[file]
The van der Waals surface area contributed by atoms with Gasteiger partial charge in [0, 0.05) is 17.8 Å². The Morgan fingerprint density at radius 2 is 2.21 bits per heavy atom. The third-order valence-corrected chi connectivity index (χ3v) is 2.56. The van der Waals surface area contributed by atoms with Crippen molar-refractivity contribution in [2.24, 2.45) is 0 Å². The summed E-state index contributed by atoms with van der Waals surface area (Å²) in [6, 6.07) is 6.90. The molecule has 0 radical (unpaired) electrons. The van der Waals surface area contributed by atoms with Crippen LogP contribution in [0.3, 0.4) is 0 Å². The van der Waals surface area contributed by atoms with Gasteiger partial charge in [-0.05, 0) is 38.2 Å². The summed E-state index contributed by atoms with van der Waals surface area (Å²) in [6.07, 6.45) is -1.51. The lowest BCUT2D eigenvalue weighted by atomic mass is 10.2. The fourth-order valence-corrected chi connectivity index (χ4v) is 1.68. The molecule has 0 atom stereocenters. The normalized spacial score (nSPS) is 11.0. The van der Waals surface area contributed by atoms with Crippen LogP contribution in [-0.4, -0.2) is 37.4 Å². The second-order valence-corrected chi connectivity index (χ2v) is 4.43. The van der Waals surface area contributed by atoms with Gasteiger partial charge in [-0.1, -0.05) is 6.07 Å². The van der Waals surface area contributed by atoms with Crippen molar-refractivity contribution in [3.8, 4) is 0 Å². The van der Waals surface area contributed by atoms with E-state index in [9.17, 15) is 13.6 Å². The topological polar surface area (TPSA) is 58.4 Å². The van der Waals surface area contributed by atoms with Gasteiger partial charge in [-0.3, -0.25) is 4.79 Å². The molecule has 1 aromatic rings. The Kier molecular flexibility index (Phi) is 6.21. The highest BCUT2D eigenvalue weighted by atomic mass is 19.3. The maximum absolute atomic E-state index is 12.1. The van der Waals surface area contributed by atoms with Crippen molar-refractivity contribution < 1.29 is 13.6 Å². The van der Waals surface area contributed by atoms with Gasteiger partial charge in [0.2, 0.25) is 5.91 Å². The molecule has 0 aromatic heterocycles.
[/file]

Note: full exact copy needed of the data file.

The van der Waals surface area contributed by atoms with Gasteiger partial charge in [0, 0.05) is 17.8 Å². The Morgan fingerprint density at radius 2 is 2.21 bits per heavy atom. The third-order valence-corrected chi connectivity index (χ3v) is 2.56. The van der Waals surface area contributed by atoms with Crippen molar-refractivity contribution in [2.24, 2.45) is 0 Å². The summed E-state index contributed by atoms with van der Waals surface area (Å²) in [6, 6.07) is 6.90. The molecule has 0 radical (unpaired) electrons. The van der Waals surface area contributed by atoms with Crippen LogP contribution in [0.3, 0.4) is 0 Å². The van der Waals surface area contributed by atoms with Gasteiger partial charge in [-0.05, 0) is 38.2 Å². The summed E-state index contributed by atoms with van der Waals surface area (Å²) in [6.07, 6.45) is -1.51. The lowest BCUT2D eigenvalue weighted by atomic mass is 10.2. The fourth-order valence-corrected chi connectivity index (χ4v) is 1.68. The molecule has 0 atom stereocenters. The normalized spacial score (nSPS) is 11.0. The van der Waals surface area contributed by atoms with Crippen LogP contribution in [-0.4, -0.2) is 37.4 Å². The second-order valence-corrected chi connectivity index (χ2v) is 4.43. The van der Waals surface area contributed by atoms with Gasteiger partial charge in [-0.1, -0.05) is 6.07 Å². The van der Waals surface area contributed by atoms with Crippen molar-refractivity contribution in [3.8, 4) is 0 Å². The van der Waals surface area contributed by atoms with E-state index in [9.17, 15) is 13.6 Å². The topological polar surface area (TPSA) is 58.4 Å². The van der Waals surface area contributed by atoms with Gasteiger partial charge in [-0.3, -0.25) is 4.79 Å². The molecule has 1 aromatic rings. The Kier molecular flexibility index (Phi) is 6.21. The highest BCUT2D eigenvalue weighted by atomic mass is 19.3. The maximum absolute atomic E-state index is 12.1. The van der Waals surface area contributed by atoms with Crippen molar-refractivity contribution < 1.29 is 13.6 Å². The van der Waals surface area contributed by atoms with Gasteiger partial charge in [0.2, 0.25) is 5.91 Å². The molecule has 0 aromatic heterocycles.